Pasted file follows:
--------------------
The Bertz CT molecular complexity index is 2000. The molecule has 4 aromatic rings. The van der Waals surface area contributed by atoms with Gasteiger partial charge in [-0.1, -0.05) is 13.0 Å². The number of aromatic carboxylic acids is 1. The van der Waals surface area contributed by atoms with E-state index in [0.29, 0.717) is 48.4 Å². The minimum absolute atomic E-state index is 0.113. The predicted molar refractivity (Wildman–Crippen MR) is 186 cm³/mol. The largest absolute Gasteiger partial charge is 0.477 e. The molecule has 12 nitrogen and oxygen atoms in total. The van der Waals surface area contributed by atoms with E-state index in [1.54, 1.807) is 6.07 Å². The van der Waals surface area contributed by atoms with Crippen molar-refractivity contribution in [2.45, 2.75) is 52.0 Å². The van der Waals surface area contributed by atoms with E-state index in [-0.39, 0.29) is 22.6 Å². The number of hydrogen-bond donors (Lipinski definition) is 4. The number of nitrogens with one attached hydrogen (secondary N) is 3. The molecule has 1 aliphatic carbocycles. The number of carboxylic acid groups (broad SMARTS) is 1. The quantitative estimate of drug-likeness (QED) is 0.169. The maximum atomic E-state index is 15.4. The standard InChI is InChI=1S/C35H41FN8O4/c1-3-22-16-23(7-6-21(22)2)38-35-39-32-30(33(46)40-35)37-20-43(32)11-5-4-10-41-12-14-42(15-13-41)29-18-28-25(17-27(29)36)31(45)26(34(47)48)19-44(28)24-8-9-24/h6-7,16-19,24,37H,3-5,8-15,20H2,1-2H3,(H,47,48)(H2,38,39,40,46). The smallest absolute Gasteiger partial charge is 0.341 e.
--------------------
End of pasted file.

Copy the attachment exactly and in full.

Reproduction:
The Bertz CT molecular complexity index is 2000. The molecule has 4 aromatic rings. The van der Waals surface area contributed by atoms with Gasteiger partial charge in [-0.1, -0.05) is 13.0 Å². The number of aromatic carboxylic acids is 1. The van der Waals surface area contributed by atoms with E-state index in [0.29, 0.717) is 48.4 Å². The minimum absolute atomic E-state index is 0.113. The predicted molar refractivity (Wildman–Crippen MR) is 186 cm³/mol. The largest absolute Gasteiger partial charge is 0.477 e. The molecule has 12 nitrogen and oxygen atoms in total. The van der Waals surface area contributed by atoms with E-state index in [1.54, 1.807) is 6.07 Å². The van der Waals surface area contributed by atoms with Crippen molar-refractivity contribution in [2.45, 2.75) is 52.0 Å². The van der Waals surface area contributed by atoms with E-state index in [-0.39, 0.29) is 22.6 Å². The number of hydrogen-bond donors (Lipinski definition) is 4. The number of nitrogens with one attached hydrogen (secondary N) is 3. The molecule has 1 aliphatic carbocycles. The number of carboxylic acid groups (broad SMARTS) is 1. The quantitative estimate of drug-likeness (QED) is 0.169. The maximum atomic E-state index is 15.4. The standard InChI is InChI=1S/C35H41FN8O4/c1-3-22-16-23(7-6-21(22)2)38-35-39-32-30(33(46)40-35)37-20-43(32)11-5-4-10-41-12-14-42(15-13-41)29-18-28-25(17-27(29)36)31(45)26(34(47)48)19-44(28)24-8-9-24/h6-7,16-19,24,37H,3-5,8-15,20H2,1-2H3,(H,47,48)(H2,38,39,40,46). The smallest absolute Gasteiger partial charge is 0.341 e.